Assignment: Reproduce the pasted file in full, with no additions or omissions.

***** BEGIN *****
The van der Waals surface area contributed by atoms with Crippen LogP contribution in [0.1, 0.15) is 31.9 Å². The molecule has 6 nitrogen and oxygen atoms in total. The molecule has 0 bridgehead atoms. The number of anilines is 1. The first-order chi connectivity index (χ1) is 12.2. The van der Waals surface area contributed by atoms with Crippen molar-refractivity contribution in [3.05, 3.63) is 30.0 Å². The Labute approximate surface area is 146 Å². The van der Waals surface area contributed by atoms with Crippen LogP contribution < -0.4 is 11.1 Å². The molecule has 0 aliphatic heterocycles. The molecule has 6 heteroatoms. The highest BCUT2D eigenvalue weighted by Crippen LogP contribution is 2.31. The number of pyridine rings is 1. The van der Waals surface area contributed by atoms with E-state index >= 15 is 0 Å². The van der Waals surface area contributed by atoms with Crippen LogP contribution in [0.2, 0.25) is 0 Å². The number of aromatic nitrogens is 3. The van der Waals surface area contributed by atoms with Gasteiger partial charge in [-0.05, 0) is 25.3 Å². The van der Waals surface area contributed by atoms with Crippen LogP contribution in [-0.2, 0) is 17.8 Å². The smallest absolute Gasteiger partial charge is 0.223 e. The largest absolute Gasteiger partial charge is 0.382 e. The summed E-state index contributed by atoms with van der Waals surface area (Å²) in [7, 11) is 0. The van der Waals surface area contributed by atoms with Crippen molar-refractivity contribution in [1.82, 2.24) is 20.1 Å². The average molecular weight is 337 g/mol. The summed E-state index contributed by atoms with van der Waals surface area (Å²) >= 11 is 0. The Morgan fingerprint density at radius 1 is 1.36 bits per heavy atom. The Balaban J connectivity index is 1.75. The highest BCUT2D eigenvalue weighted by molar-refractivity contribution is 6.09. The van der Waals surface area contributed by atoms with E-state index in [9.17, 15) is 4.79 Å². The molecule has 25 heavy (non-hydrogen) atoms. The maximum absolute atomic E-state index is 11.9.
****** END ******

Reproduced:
The van der Waals surface area contributed by atoms with Crippen LogP contribution in [0.1, 0.15) is 31.9 Å². The molecule has 6 nitrogen and oxygen atoms in total. The molecule has 0 bridgehead atoms. The number of anilines is 1. The first-order chi connectivity index (χ1) is 12.2. The van der Waals surface area contributed by atoms with Crippen molar-refractivity contribution in [3.05, 3.63) is 30.0 Å². The Labute approximate surface area is 146 Å². The van der Waals surface area contributed by atoms with Crippen LogP contribution < -0.4 is 11.1 Å². The molecule has 0 aliphatic heterocycles. The molecule has 6 heteroatoms. The highest BCUT2D eigenvalue weighted by Crippen LogP contribution is 2.31. The number of pyridine rings is 1. The van der Waals surface area contributed by atoms with E-state index >= 15 is 0 Å². The van der Waals surface area contributed by atoms with Crippen LogP contribution in [0.2, 0.25) is 0 Å². The number of aromatic nitrogens is 3. The van der Waals surface area contributed by atoms with Gasteiger partial charge in [-0.05, 0) is 25.3 Å². The van der Waals surface area contributed by atoms with Crippen LogP contribution in [-0.2, 0) is 17.8 Å². The smallest absolute Gasteiger partial charge is 0.223 e. The largest absolute Gasteiger partial charge is 0.382 e. The summed E-state index contributed by atoms with van der Waals surface area (Å²) in [7, 11) is 0. The van der Waals surface area contributed by atoms with Crippen molar-refractivity contribution in [1.82, 2.24) is 20.1 Å². The average molecular weight is 337 g/mol. The summed E-state index contributed by atoms with van der Waals surface area (Å²) >= 11 is 0. The Morgan fingerprint density at radius 1 is 1.36 bits per heavy atom. The Balaban J connectivity index is 1.75. The highest BCUT2D eigenvalue weighted by molar-refractivity contribution is 6.09. The van der Waals surface area contributed by atoms with E-state index in [9.17, 15) is 4.79 Å². The molecule has 25 heavy (non-hydrogen) atoms. The maximum absolute atomic E-state index is 11.9.